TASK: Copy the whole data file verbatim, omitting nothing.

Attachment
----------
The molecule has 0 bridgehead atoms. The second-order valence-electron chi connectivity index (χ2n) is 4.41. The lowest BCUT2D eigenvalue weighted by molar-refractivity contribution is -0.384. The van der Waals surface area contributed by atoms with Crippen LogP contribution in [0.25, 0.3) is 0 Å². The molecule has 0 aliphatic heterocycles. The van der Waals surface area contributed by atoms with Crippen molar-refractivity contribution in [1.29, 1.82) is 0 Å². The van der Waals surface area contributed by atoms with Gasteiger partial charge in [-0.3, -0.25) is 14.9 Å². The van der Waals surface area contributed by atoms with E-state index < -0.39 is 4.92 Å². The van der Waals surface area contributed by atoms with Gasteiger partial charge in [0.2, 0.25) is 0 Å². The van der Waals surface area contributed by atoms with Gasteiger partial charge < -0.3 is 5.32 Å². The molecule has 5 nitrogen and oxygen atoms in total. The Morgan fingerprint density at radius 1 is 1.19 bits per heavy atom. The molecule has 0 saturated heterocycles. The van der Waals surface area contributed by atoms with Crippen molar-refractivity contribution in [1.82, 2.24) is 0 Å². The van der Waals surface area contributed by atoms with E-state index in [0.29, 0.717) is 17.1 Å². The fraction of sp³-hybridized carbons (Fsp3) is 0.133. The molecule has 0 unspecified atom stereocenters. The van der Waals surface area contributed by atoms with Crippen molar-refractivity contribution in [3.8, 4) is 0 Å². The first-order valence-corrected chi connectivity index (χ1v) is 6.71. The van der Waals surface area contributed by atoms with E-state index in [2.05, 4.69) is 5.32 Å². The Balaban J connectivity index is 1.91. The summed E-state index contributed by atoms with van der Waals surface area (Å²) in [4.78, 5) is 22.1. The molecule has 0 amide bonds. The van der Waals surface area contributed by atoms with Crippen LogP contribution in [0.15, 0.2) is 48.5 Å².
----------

The molecule has 0 bridgehead atoms. The second-order valence-electron chi connectivity index (χ2n) is 4.41. The lowest BCUT2D eigenvalue weighted by molar-refractivity contribution is -0.384. The van der Waals surface area contributed by atoms with Crippen LogP contribution in [0.25, 0.3) is 0 Å². The molecule has 0 aliphatic heterocycles. The van der Waals surface area contributed by atoms with Crippen molar-refractivity contribution in [1.29, 1.82) is 0 Å². The van der Waals surface area contributed by atoms with Gasteiger partial charge in [-0.3, -0.25) is 14.9 Å². The van der Waals surface area contributed by atoms with E-state index < -0.39 is 4.92 Å². The van der Waals surface area contributed by atoms with Gasteiger partial charge in [0.2, 0.25) is 0 Å². The van der Waals surface area contributed by atoms with Gasteiger partial charge < -0.3 is 5.32 Å². The molecule has 5 nitrogen and oxygen atoms in total. The Morgan fingerprint density at radius 1 is 1.19 bits per heavy atom. The molecule has 0 saturated heterocycles. The van der Waals surface area contributed by atoms with Crippen molar-refractivity contribution in [1.82, 2.24) is 0 Å². The van der Waals surface area contributed by atoms with E-state index in [0.29, 0.717) is 17.1 Å². The fraction of sp³-hybridized carbons (Fsp3) is 0.133. The molecule has 0 unspecified atom stereocenters. The van der Waals surface area contributed by atoms with Crippen molar-refractivity contribution in [3.8, 4) is 0 Å². The first-order valence-corrected chi connectivity index (χ1v) is 6.71. The van der Waals surface area contributed by atoms with E-state index in [2.05, 4.69) is 5.32 Å². The Balaban J connectivity index is 1.91. The summed E-state index contributed by atoms with van der Waals surface area (Å²) in [4.78, 5) is 22.1. The molecule has 0 amide bonds. The van der Waals surface area contributed by atoms with Crippen LogP contribution in [0.15, 0.2) is 48.5 Å².